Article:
The fact that YouTube is one of the most massive websites shouldn’t be surprising to anyone. According to YouTube’s statistics, it has over a billion users, almost one third of all people online. YouTube accumulates hundreds of millions of hours of views every single day. And that’s the beauty of one of the most revolutionary forces in content creation in the past decade.
The advantages are clear to see: YouTube provides a content creator with essentially free distribution. Anyone can upload a video accessible to anyone else with an internet connection. Content creators can also monetize their videos, allowing them to reap the rewards of adverts placed before, during and after their content is playing. A person with a camera, time and dedication can now make a living, simply via this monetization of their YouTube videos.
Swedish YouTuber Felix Kjellberg, also known as PewDiePie, is the pinnacle of successful examples, earning $15 million in 2016 alone. How? By finding an audience entertained by simply watching him playing video games and vlogging, amongst other things. But Kjellberg found himself in a swirl of controversy in the past few months, accused of exhibiting anti-Semitism in a number of his parody videos. He had a major television show cancelled due to the media backlash, and the whole ordeal brought renewed focus on YouTube’s approach behind selecting what it deems as “advertiser friendly” (in other words, monetized) content.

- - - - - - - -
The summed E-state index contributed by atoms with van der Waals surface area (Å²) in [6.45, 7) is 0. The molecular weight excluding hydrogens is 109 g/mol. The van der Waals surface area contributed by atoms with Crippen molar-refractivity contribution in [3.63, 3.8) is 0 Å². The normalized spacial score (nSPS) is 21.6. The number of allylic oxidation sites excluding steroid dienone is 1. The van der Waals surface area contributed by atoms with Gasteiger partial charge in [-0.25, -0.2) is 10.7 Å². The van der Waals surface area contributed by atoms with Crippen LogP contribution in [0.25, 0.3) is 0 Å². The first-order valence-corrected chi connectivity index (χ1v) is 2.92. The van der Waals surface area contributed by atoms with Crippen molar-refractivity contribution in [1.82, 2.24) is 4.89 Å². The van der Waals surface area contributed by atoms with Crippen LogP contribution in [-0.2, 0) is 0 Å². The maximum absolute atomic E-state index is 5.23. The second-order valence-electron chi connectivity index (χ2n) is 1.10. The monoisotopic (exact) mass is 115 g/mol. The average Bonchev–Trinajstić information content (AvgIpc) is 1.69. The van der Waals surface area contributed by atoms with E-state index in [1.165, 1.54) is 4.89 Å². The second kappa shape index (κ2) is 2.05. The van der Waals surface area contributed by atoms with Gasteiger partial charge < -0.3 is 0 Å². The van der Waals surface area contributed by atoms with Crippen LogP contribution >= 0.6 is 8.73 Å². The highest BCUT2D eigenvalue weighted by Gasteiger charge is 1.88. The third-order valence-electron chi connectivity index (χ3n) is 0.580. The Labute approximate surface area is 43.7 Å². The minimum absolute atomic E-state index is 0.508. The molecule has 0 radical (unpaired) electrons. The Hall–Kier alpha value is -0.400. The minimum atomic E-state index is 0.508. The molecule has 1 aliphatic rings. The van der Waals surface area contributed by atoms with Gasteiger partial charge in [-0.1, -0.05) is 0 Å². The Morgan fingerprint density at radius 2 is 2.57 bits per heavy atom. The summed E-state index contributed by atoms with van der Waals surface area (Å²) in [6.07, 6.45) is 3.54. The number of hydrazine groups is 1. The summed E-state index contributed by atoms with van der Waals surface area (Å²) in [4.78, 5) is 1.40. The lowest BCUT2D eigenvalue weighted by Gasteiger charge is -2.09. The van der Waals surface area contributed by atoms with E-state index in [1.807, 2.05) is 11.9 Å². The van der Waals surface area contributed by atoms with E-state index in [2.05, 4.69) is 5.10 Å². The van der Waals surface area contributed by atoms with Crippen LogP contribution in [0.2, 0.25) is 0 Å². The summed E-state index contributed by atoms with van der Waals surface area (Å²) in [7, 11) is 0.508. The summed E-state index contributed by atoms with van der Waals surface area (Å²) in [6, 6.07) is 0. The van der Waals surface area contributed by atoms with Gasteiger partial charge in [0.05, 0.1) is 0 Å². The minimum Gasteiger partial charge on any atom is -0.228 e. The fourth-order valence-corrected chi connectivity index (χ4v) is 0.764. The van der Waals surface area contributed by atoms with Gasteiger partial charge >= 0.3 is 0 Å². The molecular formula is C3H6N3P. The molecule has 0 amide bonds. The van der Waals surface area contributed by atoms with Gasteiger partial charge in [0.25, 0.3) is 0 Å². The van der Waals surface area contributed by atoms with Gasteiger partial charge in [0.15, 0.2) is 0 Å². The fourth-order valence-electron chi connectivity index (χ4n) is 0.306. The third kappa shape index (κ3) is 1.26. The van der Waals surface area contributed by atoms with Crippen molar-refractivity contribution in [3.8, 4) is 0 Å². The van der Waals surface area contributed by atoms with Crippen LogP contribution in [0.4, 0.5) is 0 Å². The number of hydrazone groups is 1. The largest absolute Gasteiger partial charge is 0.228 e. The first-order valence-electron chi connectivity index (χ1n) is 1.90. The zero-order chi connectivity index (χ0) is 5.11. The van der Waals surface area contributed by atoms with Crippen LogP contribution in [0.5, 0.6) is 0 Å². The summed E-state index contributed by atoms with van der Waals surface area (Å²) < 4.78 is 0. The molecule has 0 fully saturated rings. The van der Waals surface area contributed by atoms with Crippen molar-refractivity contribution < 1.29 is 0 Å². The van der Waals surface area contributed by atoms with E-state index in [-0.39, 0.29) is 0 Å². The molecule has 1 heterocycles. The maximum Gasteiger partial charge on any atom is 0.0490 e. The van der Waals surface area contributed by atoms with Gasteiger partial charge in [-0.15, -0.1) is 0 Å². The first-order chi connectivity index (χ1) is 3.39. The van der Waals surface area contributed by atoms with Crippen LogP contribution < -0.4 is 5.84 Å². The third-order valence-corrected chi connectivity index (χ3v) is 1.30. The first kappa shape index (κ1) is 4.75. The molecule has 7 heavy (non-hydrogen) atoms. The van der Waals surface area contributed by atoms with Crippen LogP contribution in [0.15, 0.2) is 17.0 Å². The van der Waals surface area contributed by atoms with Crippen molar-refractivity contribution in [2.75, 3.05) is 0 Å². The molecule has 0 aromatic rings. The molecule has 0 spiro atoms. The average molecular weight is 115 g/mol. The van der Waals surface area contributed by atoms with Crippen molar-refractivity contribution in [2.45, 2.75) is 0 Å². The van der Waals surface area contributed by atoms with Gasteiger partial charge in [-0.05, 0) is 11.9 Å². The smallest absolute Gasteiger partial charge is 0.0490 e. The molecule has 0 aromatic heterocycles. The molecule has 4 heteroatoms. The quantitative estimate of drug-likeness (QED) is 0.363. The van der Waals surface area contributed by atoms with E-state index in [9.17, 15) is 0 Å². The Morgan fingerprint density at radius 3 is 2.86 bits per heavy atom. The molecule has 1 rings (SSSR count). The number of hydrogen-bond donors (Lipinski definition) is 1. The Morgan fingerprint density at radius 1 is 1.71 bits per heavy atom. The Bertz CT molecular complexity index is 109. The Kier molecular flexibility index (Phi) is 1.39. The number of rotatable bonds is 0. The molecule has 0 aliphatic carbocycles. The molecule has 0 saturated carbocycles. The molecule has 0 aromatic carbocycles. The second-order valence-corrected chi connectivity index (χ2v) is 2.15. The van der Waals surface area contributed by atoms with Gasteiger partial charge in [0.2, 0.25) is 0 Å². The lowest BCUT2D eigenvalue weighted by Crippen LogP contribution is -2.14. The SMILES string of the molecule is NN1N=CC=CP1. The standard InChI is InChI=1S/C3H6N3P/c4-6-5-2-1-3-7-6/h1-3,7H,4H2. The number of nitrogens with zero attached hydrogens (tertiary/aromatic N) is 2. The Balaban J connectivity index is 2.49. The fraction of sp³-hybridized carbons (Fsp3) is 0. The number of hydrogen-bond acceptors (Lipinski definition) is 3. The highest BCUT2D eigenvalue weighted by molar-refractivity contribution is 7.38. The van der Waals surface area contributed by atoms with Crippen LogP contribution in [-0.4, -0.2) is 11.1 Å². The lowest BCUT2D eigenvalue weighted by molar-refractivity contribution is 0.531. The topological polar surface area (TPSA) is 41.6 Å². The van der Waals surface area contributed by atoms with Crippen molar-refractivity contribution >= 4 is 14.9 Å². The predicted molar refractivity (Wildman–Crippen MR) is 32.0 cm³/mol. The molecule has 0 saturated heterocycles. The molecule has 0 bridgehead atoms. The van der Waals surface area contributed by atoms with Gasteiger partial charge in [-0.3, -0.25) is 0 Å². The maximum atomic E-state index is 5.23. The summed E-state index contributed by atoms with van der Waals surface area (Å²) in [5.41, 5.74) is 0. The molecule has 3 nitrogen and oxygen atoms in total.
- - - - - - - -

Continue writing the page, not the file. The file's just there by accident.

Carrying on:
Due to the countless number of videos being uploaded every day, it’s impossible to watch and vet every single one. YouTube relies on keywords and algorithms and user flagging to do much of the heavy lifting on this front. But YouTube’s approach has arguably done more harm than good. For example, completely harmless videos are often demonetized due to a potentially controversial word in their title, such as “Christianity.” Parody, satire and political videos are particularly vulnerable to this approach, seeing as they tend to cover touchy subjects even if they aren’t controversial themselves.
This has shed a light on a big problem YouTube has: how to properly manage what content is being played along with an advertiser’s commercial, without destroying the livelihoods of its content creators.
But what are the risks that YouTube and its content creators now face?
1. Creating only to appeal to advertisers
By giving advertisers the power to select what kinds of videos their commercials appear in, this means that content creators will be incentivized to make videos that play it safe and guarantee they won’t displease anyone. It’s a compromise many will find hard to make.
2. Workaround approaches work both ways
There are methods of avoiding getting flagged and circumventing YouTube’s system, for example, by removing potentially inflammatory keywords from the title and tags of a video. But this is an approach everyone will soon figure out, including those with legitimately offensive content.
3. The death of freedom of speech
This is a centuries old problem: how to make a living as a creator without censoring yourself? YouTube has a responsibility to not allow content creators to be silenced unfairly, even if the expense is exorbitant and unwieldy. Otherwise, true freedom of speech and expression on its website will quickly die.